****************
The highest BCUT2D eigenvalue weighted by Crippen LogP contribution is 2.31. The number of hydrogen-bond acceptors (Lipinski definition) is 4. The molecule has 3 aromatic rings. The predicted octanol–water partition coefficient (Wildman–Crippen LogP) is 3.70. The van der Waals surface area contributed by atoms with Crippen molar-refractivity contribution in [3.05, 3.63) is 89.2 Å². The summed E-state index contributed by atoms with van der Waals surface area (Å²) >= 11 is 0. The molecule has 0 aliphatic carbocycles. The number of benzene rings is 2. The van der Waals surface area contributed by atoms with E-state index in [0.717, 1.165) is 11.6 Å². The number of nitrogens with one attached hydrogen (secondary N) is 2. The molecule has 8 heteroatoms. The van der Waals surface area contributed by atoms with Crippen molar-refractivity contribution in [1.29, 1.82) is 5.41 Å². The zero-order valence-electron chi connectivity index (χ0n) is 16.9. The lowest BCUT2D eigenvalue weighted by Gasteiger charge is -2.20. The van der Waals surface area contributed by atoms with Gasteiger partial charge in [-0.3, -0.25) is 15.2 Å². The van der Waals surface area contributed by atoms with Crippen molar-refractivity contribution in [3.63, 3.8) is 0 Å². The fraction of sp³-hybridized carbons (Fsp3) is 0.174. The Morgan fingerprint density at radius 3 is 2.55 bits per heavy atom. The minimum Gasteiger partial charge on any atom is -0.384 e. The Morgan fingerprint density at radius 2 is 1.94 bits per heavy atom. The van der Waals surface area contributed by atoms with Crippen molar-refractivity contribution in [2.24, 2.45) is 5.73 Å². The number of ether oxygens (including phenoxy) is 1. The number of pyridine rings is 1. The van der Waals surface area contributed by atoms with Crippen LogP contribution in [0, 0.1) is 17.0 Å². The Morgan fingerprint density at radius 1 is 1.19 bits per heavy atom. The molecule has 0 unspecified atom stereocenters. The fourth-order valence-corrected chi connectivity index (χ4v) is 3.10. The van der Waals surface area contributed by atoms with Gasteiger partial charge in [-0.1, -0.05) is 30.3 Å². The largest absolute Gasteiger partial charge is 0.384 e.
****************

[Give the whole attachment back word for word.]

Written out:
The highest BCUT2D eigenvalue weighted by Crippen LogP contribution is 2.31. The number of hydrogen-bond acceptors (Lipinski definition) is 4. The molecule has 3 aromatic rings. The predicted octanol–water partition coefficient (Wildman–Crippen LogP) is 3.70. The van der Waals surface area contributed by atoms with Crippen molar-refractivity contribution in [3.05, 3.63) is 89.2 Å². The summed E-state index contributed by atoms with van der Waals surface area (Å²) >= 11 is 0. The molecule has 0 aliphatic carbocycles. The number of benzene rings is 2. The van der Waals surface area contributed by atoms with E-state index in [0.717, 1.165) is 11.6 Å². The number of nitrogens with one attached hydrogen (secondary N) is 2. The molecule has 8 heteroatoms. The van der Waals surface area contributed by atoms with Crippen molar-refractivity contribution in [1.29, 1.82) is 5.41 Å². The zero-order valence-electron chi connectivity index (χ0n) is 16.9. The lowest BCUT2D eigenvalue weighted by Gasteiger charge is -2.20. The van der Waals surface area contributed by atoms with Gasteiger partial charge in [-0.3, -0.25) is 15.2 Å². The van der Waals surface area contributed by atoms with Crippen molar-refractivity contribution in [3.63, 3.8) is 0 Å². The fraction of sp³-hybridized carbons (Fsp3) is 0.174. The Morgan fingerprint density at radius 3 is 2.55 bits per heavy atom. The minimum Gasteiger partial charge on any atom is -0.384 e. The Morgan fingerprint density at radius 2 is 1.94 bits per heavy atom. The van der Waals surface area contributed by atoms with Crippen molar-refractivity contribution in [2.24, 2.45) is 5.73 Å². The number of ether oxygens (including phenoxy) is 1. The number of pyridine rings is 1. The van der Waals surface area contributed by atoms with Crippen LogP contribution in [0, 0.1) is 17.0 Å². The Morgan fingerprint density at radius 1 is 1.19 bits per heavy atom. The molecule has 0 unspecified atom stereocenters. The fourth-order valence-corrected chi connectivity index (χ4v) is 3.10. The van der Waals surface area contributed by atoms with Gasteiger partial charge in [-0.1, -0.05) is 30.3 Å². The largest absolute Gasteiger partial charge is 0.384 e.